Irish people were "willing agents" and often "enthusiastic accomplices to the excesses of colonialism", President Michael D Higgins has suggested.
Those who participated in the British Empire sometimes did so out of economic necessity, but also because of the personal benefits colonialism has brought, he said.
Speaking at the second of his Machnamh gatherings exploring the decade of centenaries, Mr Higgins said the Irish had been a colonised people for hundreds of years.
He questioned whether the depictions of the Irish as “lesser, violent, drunk, indolent, backward” in Punch magazine in the 19th century had really been erased.
“Are there residues of post-colonial inferiority in attitudes to the Irish language and wider Irish culture? Do the terms so often used as something being ‘very Irish’ or even that on occasion decisions are described as ‘an Irish solution to an Irish problem’ reveal a residual belief that a description of being Irish is synonymous with being lesser?”
"In all of this, there is the grounding fact of humiliation, inflicted, experienced, recalled, remembered or imagined. The psychological impact of the cultural imperialism that was experienced over the centuries in Ireland was perceived as a deeply ingrained urge to humiliate."
Colonialism was rooted in a notion of cultural superiority and any ideology that threatened empire had to be confronted, he believed.
That superiority explained the reprisals carried out against the civilian population in Ireland by crown forces in Balbriggan, Cork and during Bloody Sunday. It began in September 1919 with the burning of Fermoy in response to the killing of Private William Jones, the first British soldier killed in the War of Independence.
It was also manifest in the attacks on creameries – which were major employers and sources of essential foodstuffs – starting with the attack on Tubbercurry local co-operative creamery on September 30th, the President said.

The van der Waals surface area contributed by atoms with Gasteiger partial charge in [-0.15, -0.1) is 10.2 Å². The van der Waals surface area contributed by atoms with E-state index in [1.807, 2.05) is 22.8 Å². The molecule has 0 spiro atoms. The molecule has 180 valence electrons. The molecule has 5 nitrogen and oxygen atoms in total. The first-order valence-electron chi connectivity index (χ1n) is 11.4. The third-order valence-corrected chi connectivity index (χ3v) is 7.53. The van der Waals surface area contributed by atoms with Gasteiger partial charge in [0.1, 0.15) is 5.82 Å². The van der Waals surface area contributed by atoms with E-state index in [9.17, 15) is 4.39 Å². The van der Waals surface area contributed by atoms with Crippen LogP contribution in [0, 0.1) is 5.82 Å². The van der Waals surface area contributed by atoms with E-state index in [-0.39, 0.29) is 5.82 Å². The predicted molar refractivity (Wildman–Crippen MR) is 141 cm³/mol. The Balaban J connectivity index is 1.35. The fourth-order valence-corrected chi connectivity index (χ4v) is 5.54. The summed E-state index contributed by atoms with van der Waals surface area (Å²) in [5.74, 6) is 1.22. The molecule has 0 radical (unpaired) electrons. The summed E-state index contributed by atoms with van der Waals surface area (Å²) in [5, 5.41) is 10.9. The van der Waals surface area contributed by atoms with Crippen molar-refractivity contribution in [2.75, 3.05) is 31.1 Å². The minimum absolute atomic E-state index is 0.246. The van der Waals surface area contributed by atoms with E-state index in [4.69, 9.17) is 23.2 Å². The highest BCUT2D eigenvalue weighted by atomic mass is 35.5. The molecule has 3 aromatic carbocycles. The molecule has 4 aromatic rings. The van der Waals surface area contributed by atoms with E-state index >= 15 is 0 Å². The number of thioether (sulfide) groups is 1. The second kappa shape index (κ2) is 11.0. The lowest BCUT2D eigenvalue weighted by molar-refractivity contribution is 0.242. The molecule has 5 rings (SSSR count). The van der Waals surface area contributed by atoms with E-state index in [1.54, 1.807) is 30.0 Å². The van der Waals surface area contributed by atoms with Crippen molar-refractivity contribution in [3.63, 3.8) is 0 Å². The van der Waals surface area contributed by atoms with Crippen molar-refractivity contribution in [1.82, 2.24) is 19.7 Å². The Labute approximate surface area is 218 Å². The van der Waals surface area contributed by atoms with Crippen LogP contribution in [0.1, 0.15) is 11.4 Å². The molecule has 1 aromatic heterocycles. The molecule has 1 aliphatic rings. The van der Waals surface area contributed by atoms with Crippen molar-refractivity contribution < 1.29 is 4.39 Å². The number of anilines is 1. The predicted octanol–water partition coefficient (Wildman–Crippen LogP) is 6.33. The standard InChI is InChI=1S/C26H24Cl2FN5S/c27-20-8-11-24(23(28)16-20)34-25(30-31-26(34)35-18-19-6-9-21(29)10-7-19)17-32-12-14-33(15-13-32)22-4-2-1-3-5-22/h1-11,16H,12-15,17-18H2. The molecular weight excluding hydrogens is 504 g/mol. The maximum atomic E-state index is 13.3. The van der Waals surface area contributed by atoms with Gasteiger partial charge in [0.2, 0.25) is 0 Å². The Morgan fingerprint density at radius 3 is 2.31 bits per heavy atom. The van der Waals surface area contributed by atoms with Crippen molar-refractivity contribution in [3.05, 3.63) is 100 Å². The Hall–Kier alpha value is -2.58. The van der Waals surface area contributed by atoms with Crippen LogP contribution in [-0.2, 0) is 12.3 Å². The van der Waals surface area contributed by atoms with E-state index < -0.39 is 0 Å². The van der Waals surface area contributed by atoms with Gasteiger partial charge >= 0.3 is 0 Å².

By the time a truce between the IRA and the crown forces came into effect, 40 co-operative creameries had been destroyed, with another 35 rendered unfit for work. The destruction of each creamery put an estimated 800 farmers out of business.
Giving the keynote address, Prof John Horne of Trinity College Dublin (TCD) said the Irish State emerged in the aftermath of the first World War which had seen the dissolution of so many dynastic empires into separate nation states.
“Nationality did not always imply statehood. Nations might exist inside a state or an empire. If a nation became a state, who belonged to it? How did it assert its sovereignty?” he said.
Ireland was a laboratory for such ideas. The Irish War of Independence had unique attributes, but it was also a part of a "greater war" in Europe, he said.
"The Allies tried to make a Europe of nation-states but they did so in a world still in flames. Their writ was limited by wars, national revolutions, counter-revolutions and the world threat of Bolshevism. For example, the Poland they decreed ended up twice as big after wars with Lithuania, Ukraine and Russia. Ireland's War of Independence (and Civil War) were part of this 'greater war'. A century ago, Ireland shared a specific European context."
Prof Horne said the Irish War of Independence was the first war of decolonisation since the American war of independence.
It was part of a process (including Palestine, India, Malaya, Kenya) that lasted until the 1960s.
“I wonder if the UK has yet come to terms with this side of empire, its violence, and in particular that of decolonisation,” he stated.
The respondents to Prof Horne's speech will include Dr Marie Coleman of Queen's University Belfast, Dr Niamh Gallagher of St Catharine's College Cambridge, Eunan O'Halpin of Trinity College Dublin and Prof Alvin Jackson of the University of Edinburgh.